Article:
+  ways and that cannot be fixed and which will thus be removed without any
+  replacement.
+
+Explicitly not included in this list are fixes to minor bugs that may cause a
+change in user-visible behavior.
+
+The Git project irregularly releases breaking versions that deliberately break
+backwards compatibility with older versions. This is done to ensure that Git
+remains relevant, safe and maintainable going forward. The release cadence of
+breaking versions is typically measured in multiple years. We had the following
+major breaking releases in the past:
+
+* Git 1.6.0, released in August 2008.
+* Git 2.0, released in May 2014.
+
+We use <major>.<minor> release numbers these days, starting from Git 2.0. For
+future releases, our plan is to increment <major> in the release number when we
+make the next breaking release. Before Git 2.0, the release numbers were
+1.<major>.<minor> with the intention to increment <major> for "usual" breaking
+releases, reserving the jump to Git 2.0 for really large backward-compatibility
+breaking changes.
+
+The intent of this document is to track upcoming deprecations for future
+breaking releases. Furthermore, this document also tracks what will _not_ be
+deprecated. This is done such that the outcome of discussions document both
+when the discussion favors deprecation, but also when it rejects a deprecation.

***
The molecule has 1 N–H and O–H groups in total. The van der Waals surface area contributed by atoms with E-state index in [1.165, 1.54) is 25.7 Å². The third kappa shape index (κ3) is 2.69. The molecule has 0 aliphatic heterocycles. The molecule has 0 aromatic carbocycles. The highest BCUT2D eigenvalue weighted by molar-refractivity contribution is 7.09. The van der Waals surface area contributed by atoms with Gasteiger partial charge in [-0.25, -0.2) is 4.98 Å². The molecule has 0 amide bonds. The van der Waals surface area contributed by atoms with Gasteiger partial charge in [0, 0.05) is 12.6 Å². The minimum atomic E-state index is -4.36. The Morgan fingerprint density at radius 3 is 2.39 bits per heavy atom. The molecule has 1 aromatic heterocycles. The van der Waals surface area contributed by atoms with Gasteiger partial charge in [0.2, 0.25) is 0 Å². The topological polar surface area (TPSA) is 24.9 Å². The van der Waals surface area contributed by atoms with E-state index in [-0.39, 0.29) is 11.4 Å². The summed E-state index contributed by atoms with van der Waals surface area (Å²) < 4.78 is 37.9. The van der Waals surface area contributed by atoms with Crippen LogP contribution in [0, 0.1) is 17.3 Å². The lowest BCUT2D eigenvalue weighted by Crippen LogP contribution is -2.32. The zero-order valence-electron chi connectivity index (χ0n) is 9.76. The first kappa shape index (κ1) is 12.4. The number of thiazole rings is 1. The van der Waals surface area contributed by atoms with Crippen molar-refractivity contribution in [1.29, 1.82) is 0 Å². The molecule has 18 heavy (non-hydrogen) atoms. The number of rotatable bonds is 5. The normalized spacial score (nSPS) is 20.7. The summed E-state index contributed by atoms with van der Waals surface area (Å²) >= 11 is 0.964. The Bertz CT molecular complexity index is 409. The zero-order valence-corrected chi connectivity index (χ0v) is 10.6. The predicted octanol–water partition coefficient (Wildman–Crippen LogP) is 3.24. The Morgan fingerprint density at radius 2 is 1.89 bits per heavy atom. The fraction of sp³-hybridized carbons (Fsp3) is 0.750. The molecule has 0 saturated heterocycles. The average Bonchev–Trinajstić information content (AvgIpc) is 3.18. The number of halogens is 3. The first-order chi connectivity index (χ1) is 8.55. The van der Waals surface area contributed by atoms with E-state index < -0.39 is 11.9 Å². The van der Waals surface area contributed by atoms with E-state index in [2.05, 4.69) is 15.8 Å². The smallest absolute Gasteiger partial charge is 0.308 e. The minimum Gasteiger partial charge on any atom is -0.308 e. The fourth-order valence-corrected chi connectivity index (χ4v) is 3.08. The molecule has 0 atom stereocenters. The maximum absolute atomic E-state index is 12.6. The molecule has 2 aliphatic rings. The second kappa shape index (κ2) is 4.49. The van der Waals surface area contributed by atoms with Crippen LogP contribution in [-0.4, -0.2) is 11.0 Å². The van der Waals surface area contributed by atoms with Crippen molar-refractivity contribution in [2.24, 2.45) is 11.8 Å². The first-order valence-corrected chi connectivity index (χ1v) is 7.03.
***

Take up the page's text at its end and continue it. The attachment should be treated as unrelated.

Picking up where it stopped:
+
+Items should have a clear summary of the reasons why we do or do not want to
+make the described change that can be easily understood without having to read
+the mailing list discussions. If there are alternatives to the changed feature,
+those alternatives should be pointed out to our users.
+
+All items should be accompanied by references to relevant mailing list threads
+where the deprecation was discussed. These references use message-IDs, which
+can visited via
+
+  https://lore.kernel.org/git/$message_id/
+
+to see the message and its surrounding discussion. Such a reference is there to
+make it easier for you to find how the project reached concensus on the
+described item back then.
+
+This is a living document as the environment surrounding the project changes
+over time. If circumstances change, an earlier decision to deprecate or change
+something may need to be revisited from time to time. So do not take items on
+this list to mean "it is settled, do not waste our time bringing it up again".
+
+== Git 3.0
+
+The following subsections document upcoming breaking changes for Git 3.0. There
+is no planned release date for this breaking version yet.
+
+Proposed changes and removals only include items which are "ready" to be done.
+In other words, this is not supposed to be a wishlist of features that should
+be changed to or replaced in case the alternative was implemented already.
+
+=== Changes
+
+=== Removals
+
+== Superseded features that will not be deprecated
+
+Some features have gained newer replacements that aim to improve the design in
+certain ways. The fact that there is a replacement does not automatically mean
+that the old way of doing things will eventually be removed. This section tracks
+those features with newer alternatives.